Entries by Philip Carella

The macroevolutionary history of light signaling ($) (Mol Plant)

The ability to sense and respond to light is a fundamental feature of photosynthetic organisms like plants. Much has been learned about the molecular genetic mechanisms controlling light perception and downstream signaling processes in evolutionarily young land plant lineages like angiosperms, with comparatively less knowledge in early divergent plants (bryophytes, lycophytes) or their algal predecessors. […]

Land plants recruited an ancestral bHLH for tip-growing surface cell development ($) (New Phytol)

Land plants (embryophytes) evolved from freshwater charophycean algae over 450 million years ago. The transition from aquatic to terrestrial environments likely required the evolution and expansion of genetic programs controlling three dimensional growth and the formation of tip-growing surface cells (rhizoids/root hairs) from the plant body. Bonnot et al. investigated the function and evolutionary history […]

Antagonistic responses to ‘symbiotic’ AM fungi in the non-host Arabidopsis thaliana ($) (New Phytol)

A strikingly vast array of phylogenetically distant plants are able to form intimate interactions with symbiotic arbuscular mycorrhizal (AM) fungi for the mutually beneficial exchange of nutrients. Several years of intensive research have revealed the complex regulatory networks and genetic ‘toolkits’ that enable these interactions, yet comparatively less attention is paid to understanding interactions between […]

Leaf age dictates abiotic versus biotic stress signalling in Arabidopsis (PNAS)

Plants sense and respond to various external stimuli throughout their lifespan. During stress responses brought forth by abiotic or biotic factors, molecular and physiological adjustments mediated by distinct yet interconnected hormone pathways play critical roles in plant survival. Berens et al. investigate how leaves of the Arabidopsis rosette prioritize stress signalling outputs during combined or […]

A smut fungus of Brassicaceae plants uses conserved and unique strategies to manipulate perennial hosts ($) New Phytol.

Biotrophic phytopathogens manipulate living hosts for the procurement of nutrients essential for growth and reproduction. It is therefore critical for invading biotrophs to evade or suppress immune responses without impacting overall plant function. In a recent study published in New Phytologist (2019), Courville et al. resolve the genomic and transcriptomic signatures of the smut fungus […]

A key role for flavanols in the promotion of pollen success (PNAS) ($)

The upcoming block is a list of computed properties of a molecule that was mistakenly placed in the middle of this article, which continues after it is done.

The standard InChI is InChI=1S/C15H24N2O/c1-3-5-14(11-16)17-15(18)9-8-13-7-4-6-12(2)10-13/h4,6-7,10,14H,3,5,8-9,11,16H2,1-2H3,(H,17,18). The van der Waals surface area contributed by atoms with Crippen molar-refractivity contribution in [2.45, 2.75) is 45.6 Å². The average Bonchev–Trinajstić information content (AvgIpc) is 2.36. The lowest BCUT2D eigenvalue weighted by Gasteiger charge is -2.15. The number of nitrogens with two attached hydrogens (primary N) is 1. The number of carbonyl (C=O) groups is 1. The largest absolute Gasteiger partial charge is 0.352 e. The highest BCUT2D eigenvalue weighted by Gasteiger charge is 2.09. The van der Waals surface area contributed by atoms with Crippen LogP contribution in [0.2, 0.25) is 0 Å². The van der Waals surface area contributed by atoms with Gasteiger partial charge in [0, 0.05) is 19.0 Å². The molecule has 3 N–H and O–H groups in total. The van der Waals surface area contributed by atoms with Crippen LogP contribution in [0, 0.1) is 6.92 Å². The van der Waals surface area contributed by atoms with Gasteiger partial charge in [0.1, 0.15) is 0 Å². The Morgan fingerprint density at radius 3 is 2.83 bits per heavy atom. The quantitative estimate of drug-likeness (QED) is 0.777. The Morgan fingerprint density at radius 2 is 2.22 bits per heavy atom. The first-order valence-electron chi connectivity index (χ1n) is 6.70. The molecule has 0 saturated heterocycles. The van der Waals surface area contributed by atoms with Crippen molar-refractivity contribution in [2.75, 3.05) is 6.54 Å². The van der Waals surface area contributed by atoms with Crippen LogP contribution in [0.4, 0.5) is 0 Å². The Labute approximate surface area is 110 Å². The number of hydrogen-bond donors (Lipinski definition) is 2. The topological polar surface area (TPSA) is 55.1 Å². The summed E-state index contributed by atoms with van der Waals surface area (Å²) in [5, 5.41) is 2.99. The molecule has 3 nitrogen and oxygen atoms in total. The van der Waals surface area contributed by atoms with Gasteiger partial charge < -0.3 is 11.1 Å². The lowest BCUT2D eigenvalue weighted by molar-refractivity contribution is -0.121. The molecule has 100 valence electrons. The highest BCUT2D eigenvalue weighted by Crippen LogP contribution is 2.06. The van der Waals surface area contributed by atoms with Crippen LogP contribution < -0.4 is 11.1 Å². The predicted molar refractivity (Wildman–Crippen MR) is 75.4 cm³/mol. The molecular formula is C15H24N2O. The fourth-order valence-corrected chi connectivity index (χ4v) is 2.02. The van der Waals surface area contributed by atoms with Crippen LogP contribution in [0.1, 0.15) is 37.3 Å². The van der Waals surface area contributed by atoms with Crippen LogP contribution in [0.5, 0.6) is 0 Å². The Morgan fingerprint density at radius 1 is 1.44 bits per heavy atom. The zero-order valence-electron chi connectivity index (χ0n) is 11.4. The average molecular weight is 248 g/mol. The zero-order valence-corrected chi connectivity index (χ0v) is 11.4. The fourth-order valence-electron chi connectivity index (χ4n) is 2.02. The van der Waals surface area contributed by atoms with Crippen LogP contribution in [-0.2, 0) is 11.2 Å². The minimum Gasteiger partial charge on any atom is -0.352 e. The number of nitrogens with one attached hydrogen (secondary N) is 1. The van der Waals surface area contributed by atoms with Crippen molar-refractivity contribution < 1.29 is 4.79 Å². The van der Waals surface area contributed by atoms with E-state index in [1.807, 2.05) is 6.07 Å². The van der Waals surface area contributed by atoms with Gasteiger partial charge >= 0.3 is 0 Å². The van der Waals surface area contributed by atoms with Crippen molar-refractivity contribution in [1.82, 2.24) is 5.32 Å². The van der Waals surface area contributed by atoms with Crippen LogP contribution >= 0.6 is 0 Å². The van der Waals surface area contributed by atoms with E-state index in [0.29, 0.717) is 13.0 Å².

The reproductive success of angiosperms relies on the fertilization of the female gametophyte (egg sac) by pollen that travels long-distances in the pistil. Previous studies suggest a role for phenylpropanoid-related metabolites (flavonoids and anthocyanins) in controlling pollen growth and fertilization, however a mechanistic understanding of their function during this critical developmental process remains unknown. In […]

Review: Nicotiana benthamiana: a workhorse of model plants (Annu Rev Phytopathol)

For years, scientists have relied on model species to investigate the fundamental nature of plants. Not surprisingly, these systems have facilitated our combined efforts for a deeper understanding of complex plant phenomena, from the coordinated orchestration of developmental programs to the emerging interconnected networks controlling responses to stressful stimuli. In an insightful review now published […]

Symplastic coordination of root nodule development (Curr. Biol.)

The establishment of root nodule symbiosis in legume roots involves the perception, infection, and accommodation of nitrogen-fixing rhizobia. The de novo formation of root nodules relies on complex developmental programs coordinated through different tissues via unknown cellular routes. Gaudioso-Pedraza et al. investigated the importance of plasmodesmatal cell-cell junctions (PD) for the initiation of root nodule […]

A conserved ABA signaling module regulates dormancy in liverworts (Curr Biol)

Plants can strategically maintain a state of dormancy to prevent germination and growth under unfavorable environmental conditions. In evolutionarily young lineages, dormancy is regulated by a canonical abscisic acid signalling pathway comprised of ABA receptors (PYR/PYL/RCAR), the negative regulator protein phosphatase 2C (PP2C) ABI1 (Abscisic acid Insensitive1), SNF1-related protein kinase2 (SnrK2), and ABA-associated transcriptional machinery […]